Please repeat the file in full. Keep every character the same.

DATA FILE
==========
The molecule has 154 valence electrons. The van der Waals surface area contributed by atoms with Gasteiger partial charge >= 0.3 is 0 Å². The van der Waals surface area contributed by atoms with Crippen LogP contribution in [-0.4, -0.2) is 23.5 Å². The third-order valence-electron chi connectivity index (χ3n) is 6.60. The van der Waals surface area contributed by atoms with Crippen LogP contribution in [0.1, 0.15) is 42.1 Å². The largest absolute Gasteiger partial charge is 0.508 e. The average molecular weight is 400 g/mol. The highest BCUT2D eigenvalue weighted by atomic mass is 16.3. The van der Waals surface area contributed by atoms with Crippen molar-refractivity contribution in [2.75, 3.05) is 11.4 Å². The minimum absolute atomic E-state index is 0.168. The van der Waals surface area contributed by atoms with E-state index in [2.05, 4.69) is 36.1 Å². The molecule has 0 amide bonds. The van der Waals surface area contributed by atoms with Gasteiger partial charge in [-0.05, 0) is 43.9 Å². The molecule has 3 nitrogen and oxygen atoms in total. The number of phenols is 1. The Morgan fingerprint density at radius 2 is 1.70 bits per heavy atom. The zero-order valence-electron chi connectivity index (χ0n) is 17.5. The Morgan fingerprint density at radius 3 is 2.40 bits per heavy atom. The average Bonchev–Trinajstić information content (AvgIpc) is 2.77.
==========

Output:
The molecule has 154 valence electrons. The van der Waals surface area contributed by atoms with Gasteiger partial charge >= 0.3 is 0 Å². The van der Waals surface area contributed by atoms with Crippen LogP contribution in [-0.4, -0.2) is 23.5 Å². The third-order valence-electron chi connectivity index (χ3n) is 6.60. The van der Waals surface area contributed by atoms with Crippen LogP contribution in [0.1, 0.15) is 42.1 Å². The largest absolute Gasteiger partial charge is 0.508 e. The average molecular weight is 400 g/mol. The highest BCUT2D eigenvalue weighted by atomic mass is 16.3. The van der Waals surface area contributed by atoms with Crippen molar-refractivity contribution in [2.75, 3.05) is 11.4 Å². The minimum absolute atomic E-state index is 0.168. The van der Waals surface area contributed by atoms with E-state index in [2.05, 4.69) is 36.1 Å². The molecule has 0 amide bonds. The van der Waals surface area contributed by atoms with Gasteiger partial charge in [-0.05, 0) is 43.9 Å². The molecule has 3 nitrogen and oxygen atoms in total. The number of phenols is 1. The Morgan fingerprint density at radius 2 is 1.70 bits per heavy atom. The zero-order valence-electron chi connectivity index (χ0n) is 17.5. The Morgan fingerprint density at radius 3 is 2.40 bits per heavy atom. The average Bonchev–Trinajstić information content (AvgIpc) is 2.77.